Astronomers from Bonn and Tautenburg in Thuringia (Germany) used the 100-m radio telescope at Effelsberg to observe several galaxy clusters. At the edges of these large accumulations of dark matter, stellar systems (galaxies), hot gas, and charged particles, they found magnetic fields that are exceptionally ordered over distances of many million light years. This makes them the most extended magnetic fields in the universe known so far.

The results will be published on March 22 in the journal „Astronomy & Astrophysics“.

Galaxy clusters are the largest gravitationally bound structures in the universe. With a typical extent of about 10 million light years, i.e. 100 times the...

Im Focus: Tracing down linear ubiquitination

Researchers at the Goethe University Frankfurt, together with partners from the University of Tübingen in Germany and Queen Mary University as well as Francis Crick Institute from London (UK) have developed a novel technology to decipher the secret ubiquitin code.

Ubiquitin is a small protein that can be linked to other cellular proteins, thereby controlling and modulating their functions. The attachment occurs in many...

Im Focus: Perovskite edges can be tuned for optoelectronic performance

Layered 2D material improves efficiency for solar cells and LEDs

In the eternal search for next generation high-efficiency solar cells and LEDs, scientists at Los Alamos National Laboratory and their partners are creating...

Im Focus: Polymer-coated silicon nanosheets as alternative to graphene: A perfect team for nanoelectronics

Silicon nanosheets are thin, two-dimensional layers with exceptional optoelectronic properties very similar to those of graphene. Albeit, the nanosheets are less stable. Now researchers at the Technical University of Munich (TUM) have, for the first time ever, produced a composite material combining silicon nanosheets and a polymer that is both UV-resistant and easy to process. This brings the scientists a significant step closer to industrial applications like flexible displays and photosensors.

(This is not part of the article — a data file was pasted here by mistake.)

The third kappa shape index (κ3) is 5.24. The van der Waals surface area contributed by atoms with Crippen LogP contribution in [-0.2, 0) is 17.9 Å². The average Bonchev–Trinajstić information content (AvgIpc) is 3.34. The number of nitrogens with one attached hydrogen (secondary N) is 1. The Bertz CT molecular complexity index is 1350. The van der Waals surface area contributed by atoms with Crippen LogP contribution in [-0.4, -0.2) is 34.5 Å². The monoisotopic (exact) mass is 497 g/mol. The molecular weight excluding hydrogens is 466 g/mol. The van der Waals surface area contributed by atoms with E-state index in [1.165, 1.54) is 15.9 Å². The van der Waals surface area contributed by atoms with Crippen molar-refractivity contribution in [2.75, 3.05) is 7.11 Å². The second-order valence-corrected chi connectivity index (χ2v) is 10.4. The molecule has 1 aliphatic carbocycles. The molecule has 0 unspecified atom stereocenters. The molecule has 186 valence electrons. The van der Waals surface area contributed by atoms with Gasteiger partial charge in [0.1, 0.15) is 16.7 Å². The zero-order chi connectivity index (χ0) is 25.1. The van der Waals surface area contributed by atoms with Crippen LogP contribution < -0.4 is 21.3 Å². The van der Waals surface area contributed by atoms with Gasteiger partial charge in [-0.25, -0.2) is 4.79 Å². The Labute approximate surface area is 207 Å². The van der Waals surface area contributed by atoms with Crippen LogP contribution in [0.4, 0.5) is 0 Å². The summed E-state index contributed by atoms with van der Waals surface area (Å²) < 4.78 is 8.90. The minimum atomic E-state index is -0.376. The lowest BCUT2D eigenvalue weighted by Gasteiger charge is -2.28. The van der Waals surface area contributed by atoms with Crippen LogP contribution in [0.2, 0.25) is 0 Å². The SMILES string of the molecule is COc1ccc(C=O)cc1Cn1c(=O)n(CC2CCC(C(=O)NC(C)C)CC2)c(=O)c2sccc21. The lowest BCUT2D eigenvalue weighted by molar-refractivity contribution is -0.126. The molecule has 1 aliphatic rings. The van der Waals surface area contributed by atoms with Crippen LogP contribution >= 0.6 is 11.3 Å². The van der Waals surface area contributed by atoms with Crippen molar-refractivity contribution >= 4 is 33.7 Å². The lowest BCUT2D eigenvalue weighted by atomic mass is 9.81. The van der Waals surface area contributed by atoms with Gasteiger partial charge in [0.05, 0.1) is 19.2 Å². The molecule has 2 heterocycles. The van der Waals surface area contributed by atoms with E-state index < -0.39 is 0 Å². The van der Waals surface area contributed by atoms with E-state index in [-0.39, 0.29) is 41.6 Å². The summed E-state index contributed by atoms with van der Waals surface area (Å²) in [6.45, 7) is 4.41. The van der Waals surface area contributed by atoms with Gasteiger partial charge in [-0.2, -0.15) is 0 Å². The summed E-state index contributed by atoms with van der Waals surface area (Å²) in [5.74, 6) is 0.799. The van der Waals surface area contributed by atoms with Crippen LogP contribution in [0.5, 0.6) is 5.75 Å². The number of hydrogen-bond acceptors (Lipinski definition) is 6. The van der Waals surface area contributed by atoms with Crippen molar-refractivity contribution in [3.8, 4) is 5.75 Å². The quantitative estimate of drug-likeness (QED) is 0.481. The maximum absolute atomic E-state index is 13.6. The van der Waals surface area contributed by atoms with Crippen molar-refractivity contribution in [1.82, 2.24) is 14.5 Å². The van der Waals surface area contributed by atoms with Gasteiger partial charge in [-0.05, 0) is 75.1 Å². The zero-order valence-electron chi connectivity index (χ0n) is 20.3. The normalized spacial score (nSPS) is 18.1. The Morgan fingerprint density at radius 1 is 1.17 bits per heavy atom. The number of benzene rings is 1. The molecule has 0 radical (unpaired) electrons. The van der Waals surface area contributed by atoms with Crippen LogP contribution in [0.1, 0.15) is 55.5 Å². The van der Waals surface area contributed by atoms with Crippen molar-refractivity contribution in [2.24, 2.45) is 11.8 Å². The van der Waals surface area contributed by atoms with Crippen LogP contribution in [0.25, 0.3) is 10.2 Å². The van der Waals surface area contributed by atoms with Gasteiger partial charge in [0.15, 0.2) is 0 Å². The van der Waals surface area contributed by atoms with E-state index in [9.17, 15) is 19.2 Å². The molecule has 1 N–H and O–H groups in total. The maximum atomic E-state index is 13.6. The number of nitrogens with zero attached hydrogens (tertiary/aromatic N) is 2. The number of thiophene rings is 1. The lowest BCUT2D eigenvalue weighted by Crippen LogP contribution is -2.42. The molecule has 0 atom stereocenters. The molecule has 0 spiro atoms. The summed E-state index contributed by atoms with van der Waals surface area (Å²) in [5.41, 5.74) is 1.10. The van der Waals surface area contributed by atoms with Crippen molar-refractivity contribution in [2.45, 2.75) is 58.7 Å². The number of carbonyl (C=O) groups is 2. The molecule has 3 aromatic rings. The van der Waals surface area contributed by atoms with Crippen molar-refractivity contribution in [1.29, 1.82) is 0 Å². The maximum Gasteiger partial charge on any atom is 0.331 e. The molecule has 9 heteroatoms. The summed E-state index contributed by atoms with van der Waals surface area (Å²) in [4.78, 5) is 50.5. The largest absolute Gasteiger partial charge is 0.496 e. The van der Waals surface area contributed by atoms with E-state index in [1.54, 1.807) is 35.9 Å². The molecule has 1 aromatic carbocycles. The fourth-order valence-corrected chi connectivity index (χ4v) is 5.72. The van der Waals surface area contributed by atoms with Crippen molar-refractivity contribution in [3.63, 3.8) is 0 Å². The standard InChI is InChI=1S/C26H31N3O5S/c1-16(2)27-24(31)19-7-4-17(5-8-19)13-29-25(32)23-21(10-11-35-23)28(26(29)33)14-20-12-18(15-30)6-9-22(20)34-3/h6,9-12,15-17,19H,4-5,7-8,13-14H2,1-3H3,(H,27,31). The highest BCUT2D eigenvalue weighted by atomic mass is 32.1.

Silicon nanosheets are thin, two-dimensional layers with exceptional optoelectronic properties very similar to those of graphene. Albeit, the nanosheets are...

Im Focus: Researchers Imitate Molecular Crowding in Cells

Enzymes behave differently in a test tube compared with the molecular scrum of a living cell. Chemists from the University of Basel have now been able to simulate these confined natural conditions in artificial vesicles for the first time. As reported in the academic journal Small, the results are offering better insight into the development of nanoreactors and artificial organelles.

Enzymes behave differently in a test tube compared with the molecular scrum of a living cell. Chemists from the University of Basel have now been able to...

All Focus news of the innovation-report >>>

Anzeige

Anzeige

Event News

International Land Use Symposium ILUS 2017: Call for Abstracts and Registration open

20.03.2017 | Event News

CONNECT 2017: International congress on connective tissue

14.03.2017 | Event News

ICTM Conference: Turbine Construction between Big Data and Additive Manufacturing

07.03.2017 | Event News

 
Latest News

Argon is not the 'dope' for metallic hydrogen

24.03.2017 | Materials Sciences

Astronomers find unexpected, dust-obscured star formation in distant galaxy

24.03.2017 | Physics and Astronomy

Gravitational wave kicks monster black hole out of galactic core

24.03.2017 | Physics and Astronomy

VideoLinks
B2B-VideoLinks
More VideoLinks >>>